Improving Decisions About Health, Wealth, and Happiness

WED, NOV 12, 2008 (1:13:37)

Harvard law professor Cass Sunstein applies cutting edge social science research on human behavior to legal questions in the stock market, mortgage markets, environmental protection, and family law. What are the implications for law and public policy of psychology’s new insights into decision-making behavior? What is the moral significance of developing public policies that ‘nudge’ people to make ‘wise decisions’?

+ BIO: Cass Sunstein

Cass R. Sunstein is an American legal scholar, particularly in the fields of constitutional law, administrative law, environmental law, and law and behavioral economics, who was the Administrator of the White House Office of Information and Regulatory Affairs in the Obama administration. For 27 years, Sunstein taught at the University of Chicago Law School.[3] Sunstein is currently the Robert Walmsley University Professor[4] and Felix Frankfurter Professor of Law at Harvard Law School. After graduation, he clerked for Justice Benjamin Kaplan of the Massachusetts Supreme Judicial Court and Justice Thurgood Marshall of the U.S. Supreme Court, and then he worked as an attorney-advisor in the Office of the Legal Counsel of the U.S. Department of Justice. He was a faculty member at the Law School from 1981 to 2008. Mr. Sunstein is author of many articles and a number of books, including *Republic.com (2001), Risk and Reason (2002), Why Societies Need Dissent (2003), The Second Bill of Rights (2004), Laws of Fear: Beyond the Precautionary Principle (2005), Worst-Case Scenarios (2001), and Nudge: Improving Decisions about Health, Wealth, and Happiness* (with Richard H. Thaler, 2008). He is now working on various projects involving the relationship between law and human behavior.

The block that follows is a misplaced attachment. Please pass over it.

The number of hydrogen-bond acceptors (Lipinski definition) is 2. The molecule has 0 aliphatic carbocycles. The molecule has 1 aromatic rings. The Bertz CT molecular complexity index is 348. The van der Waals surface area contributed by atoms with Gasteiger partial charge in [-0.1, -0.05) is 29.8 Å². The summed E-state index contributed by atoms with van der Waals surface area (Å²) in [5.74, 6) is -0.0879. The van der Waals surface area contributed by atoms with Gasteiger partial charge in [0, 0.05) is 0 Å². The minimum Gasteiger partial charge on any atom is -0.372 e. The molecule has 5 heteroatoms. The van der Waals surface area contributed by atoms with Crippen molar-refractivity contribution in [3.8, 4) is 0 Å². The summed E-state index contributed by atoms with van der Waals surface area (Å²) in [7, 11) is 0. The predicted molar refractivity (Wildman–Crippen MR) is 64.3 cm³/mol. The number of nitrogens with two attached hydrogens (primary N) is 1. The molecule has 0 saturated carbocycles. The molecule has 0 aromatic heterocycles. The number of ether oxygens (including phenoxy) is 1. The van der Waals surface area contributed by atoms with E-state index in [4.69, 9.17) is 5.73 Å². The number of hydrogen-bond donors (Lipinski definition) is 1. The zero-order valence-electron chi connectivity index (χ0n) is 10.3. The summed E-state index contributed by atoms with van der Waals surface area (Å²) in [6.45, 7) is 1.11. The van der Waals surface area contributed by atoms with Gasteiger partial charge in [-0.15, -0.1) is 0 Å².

Partner
Cambridge Forum
Series
Ken Burns: Seeing, Searching, Being Series
Pursuit of Happiness Series
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